Changes in the Volatile Composition of Fresh Pork Sausage with Natural Antioxidants During Long-Term Frozen Storage

M. W. Schilling, A. J. Pham-Mondala, N. Dhowlaghar, Y. L. Campbell, T. T. Dinh, A. C. Tolentino, J. B. Williams, Y. L. Xiong

Research output: Contribution to journalArticlepeer-review

8 Scopus citations


Pre-rigor meat was formulated into fresh pork sausages with a combination of synthetic antioxidants (butyl-ated hydroxyanisole, butylated hydroxytoluene, and propyl gallate) or the same synthetic antioxidants in combination with rosemary (R, 1500, 2000, 2500 mg/kg) and green tea (G, 100, 200, 300 mg/kg). Sausages were stored frozen (-20°C) for 15, 90, or 180 d followed by refrigerated storage (3 ± 1°C). The volatile compounds from these sausages were identified using solid phase microextraction (SPME), gas chromatography coupled with a mass selective detector (GC-MSD), and OSME-gas chromatography-olfactometry (GCO-OSME). Fifty-five aroma compounds were identified from the headspace of pork sausage where spice-derived volatiles such as terpenes (α-pinene, α-thujene) and terpenoids (isopulegol, 1,8-cineole) were the most abundant compounds in the headspace of the fresh product (0 d). Aldehydes (hep-tanal, 2-heptenal, (E,E)-2,4-decadienal) and alcohols (1-octen-3-ol, 1-penten-3-ol) characteristic of lipid degradation and microbial metabolites (methanethiol, 3-methylbutanoic acid, acetoin) were associated with more intense odorants as the product neared the end of shelf life at 14 d of refrigerated storage. Incorporation of R resulted in lower levels of hexanal (cut grass) and 1-octen-3-ol (mushroom) across all frozen storage periods. After 180 d of frozen storage, higher levels of G contained lower concentrations of ethanol (alcoholic), 3-methylbutanoic acid (sweaty), and 2-acetyl-1-pyrroline (pop-corn). As R and G concentration increased in the sausage, there were greater (P < 0.05) concentrations of terpenes and less (P < 0.05) acetic acid throughout refrigerated storage. Incorporation of R resulted in less (P < 0.05) 2,4-decadienal (oxidized ginger-nutmeg), and methanethiol (sulfur) following 90 d of freezing. After 180 d frozen storage, higher levels of G led to less (P < 0.05) 3-methyl-1-butanol and methyl isovalerate (spoiled fruit). Enhanced protection by natural plant extract combinations was observed, especially beyond 90 d of frozen storage where oxidation associated aroma-impact volatiles were reduced in sausages with higher rosemary and/or green tea extract concentrations.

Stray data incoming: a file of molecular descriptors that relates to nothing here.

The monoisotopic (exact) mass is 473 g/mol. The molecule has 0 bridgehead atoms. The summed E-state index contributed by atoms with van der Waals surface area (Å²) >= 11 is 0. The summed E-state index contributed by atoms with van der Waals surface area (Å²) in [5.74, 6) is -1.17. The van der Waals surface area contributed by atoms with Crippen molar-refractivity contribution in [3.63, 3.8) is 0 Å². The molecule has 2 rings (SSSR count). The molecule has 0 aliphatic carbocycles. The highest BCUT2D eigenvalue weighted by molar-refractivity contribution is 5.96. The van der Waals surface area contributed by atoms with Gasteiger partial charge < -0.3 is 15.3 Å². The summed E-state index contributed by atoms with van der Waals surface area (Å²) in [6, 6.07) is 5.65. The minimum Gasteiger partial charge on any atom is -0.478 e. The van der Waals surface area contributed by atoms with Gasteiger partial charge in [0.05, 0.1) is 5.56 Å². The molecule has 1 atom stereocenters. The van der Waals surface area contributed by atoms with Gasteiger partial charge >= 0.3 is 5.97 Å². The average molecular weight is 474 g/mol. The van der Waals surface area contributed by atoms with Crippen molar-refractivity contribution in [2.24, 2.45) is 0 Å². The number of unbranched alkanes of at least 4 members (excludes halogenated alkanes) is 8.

Original languageEnglish
Pages (from-to)194-209
Number of pages16
JournalMeat and Muscle Biology
Issue number1
StatePublished - 2019

Bibliographical note

Publisher Copyright:
© American Meat Science Association.


  • aroma-impact compounds
  • fresh pork sausage
  • gas chromatography
  • green tea
  • rosemary

ASJC Scopus subject areas

  • Animal Science and Zoology
  • Food Science


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